03 May 2007

Salzburg Excerpts and May Day Festivities

With the semester rolling along now for only a couple weeks it didn’t take long for the first excursion and holiday. Last Saturday the International Student Organization went to Salzburg, Austria. But the highpoint of the of the week up to now has been May 1st, a holiday throughout Bavaria.

This was actually my second time in Salzburg; it was one of the cities I saw while on my two week highschool trip in Germany and Austria. We saw the city for only a portion of a day, so I figured it would be worth it to make another trip. Unfortunately, this one was also very fast paced.

With a nearly four hour train ride both ways, we only had around another four hours in the city itself. Most of the time was spent on a guided tour and driving from site to site on a bus. We passed many sites which had something to do with the Sound of Music. The Von Trapp family lived in Salzburg and the movie was filmed in the area.

Salzburg is also famous because of a guy by the name of Wolfgang Amadeaus Mozart, it was here where he was born. His birth house is now a popular museum, and some chocolate makers have borrowed his name for their special creation: the Mozartkugel (Mozart Ball). The highly overpriced and small marzipan filled chocolate is pictured below.

What the tour guides don’t tell you is that Mozart actually hated
Salzburg. He moved away as soon as he could. Don’t let that keep you from visiting this city though. The old town is beautifully preserved and car free, and the natural scenery of the Alps is enough to call you back someday.

As the first day of May, Tuesday was an official state holiday and one for celebration. May Day has its origins from the Medieval Ages. While I never did fully understand the reason behind it, I did learn that historically it was the day the peasant workers and craftsmen received their annual wages. The celebrations revolve around the raising of the Maibaum, or May Pole, but they didn’t begin or end there.

Steffi, a German friend, invited me to a traditional May Day breakfast with some of her friends. Let me clarify that a little more, it was the traditional Bavarian May Day breakfast. We met at Café Paradeis, which with an opening year of 1313 is the oldest restaurant in Eichstaett, and sat under the morning sun. The meal consisted of a pair of weisswuerste (white sausages), a salted pretzel, sweet mustard, and beer. Actually most of us parted from tradition and ordered soft drinks instead of beer, although a soft drink for breakfast is as crazy for the Germans as a beer would be for most Americans. Weisswurst is a speciality from Muenchen (Munich), and in order to eat it one must first remove the outer skin.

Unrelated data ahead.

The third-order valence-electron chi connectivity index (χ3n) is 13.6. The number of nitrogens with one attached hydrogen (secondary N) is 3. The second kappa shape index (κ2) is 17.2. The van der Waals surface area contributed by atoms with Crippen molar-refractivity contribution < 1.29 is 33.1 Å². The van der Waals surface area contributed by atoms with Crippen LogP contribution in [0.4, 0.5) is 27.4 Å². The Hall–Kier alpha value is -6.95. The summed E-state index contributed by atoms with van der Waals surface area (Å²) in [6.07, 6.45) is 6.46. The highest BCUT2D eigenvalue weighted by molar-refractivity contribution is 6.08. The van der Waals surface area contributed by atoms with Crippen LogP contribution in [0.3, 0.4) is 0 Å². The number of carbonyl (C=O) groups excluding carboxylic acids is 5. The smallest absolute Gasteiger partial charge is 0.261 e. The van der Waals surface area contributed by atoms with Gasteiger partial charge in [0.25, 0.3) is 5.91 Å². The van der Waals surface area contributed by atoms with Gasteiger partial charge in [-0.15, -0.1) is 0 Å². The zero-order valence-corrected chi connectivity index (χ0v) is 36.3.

In the afternoon a few us from breakfast met up with the International Student Organization and trekked up the valley ridge to the May Pole raising ceremony. The revelers had already cut down a towering pine from the forest and stripped off all of the lower branches, leaving only the crown of the tree in place. They placed a few adornments on the tree, like the Bavarian flag and the crest of Eichstaett. Then in a very slow process (around 45 minutes) they raised the tree with nothing but sheer man power. Through poles and ropes the tree gradually reached its standing position. The tree will remain until the next May Day when a new tree is brought from the forest. Here are a few shots of the event:

After the raising, the time came to celebrate with music and dancing. Attending these traditional celebrations is about the only way nowadays to see the famous lederhosen for men and traditional dresses worn by the women. In reality, the dresses and lederhosen belong to the Bavarian culture and have no connection to the rest of Germany; the same applies to their style of dancing.

I have said it before and I’ll state it again, the stereotypes and most of the knowledge that Americans have of Germany are not truly German, rather Bavarian. The locals often jump at the opportunity to defend this fact. Ask a Bavarian from where they come and Bavaria, as opposed to Germany, will often be their answer. After all, the full official name for the state is Freistatt Bayern, or Free State Bavaria.

Here are some photos of the men and women who proudly up hold the dancing traditions.

After the professionals danced a couple rounds they invited everyone to join the fun. Germans and some of the international students, including myself, attempted our best. It may not have been pretty, but an observer surely could not have groaned about our enthusiasm.

In the one below, Olga is dancing with a middle-aged German man in the middle. When the music started up he approached her as she was sitting and pulled her out to the dance area. She was stuck with him for the rest of the time.

The rest of the lecture free day was spent relaxing with ice cream by the river and eating dinner with friends.


Anonymous said...

Aw what a great day!
The dancing and costumes look so cute and fun, I want to do it! I am so buying a traditional Barvarian dress when I get there. Then I'm going to wear it every day and you're going to teach me a traditional dance. Deal?!

- nata

Nick O. said...
This comment has been removed by the author.
Nick O. said...

Well I think the cost of the dresses starts at around 200 euros. That is, according to the girls I've talked to. I'll teach you a dance, but I can't gurantee it will be Bavarian, or from anyother culture even. I'll even go ahead and by the lederhosen for myself while I'm at it.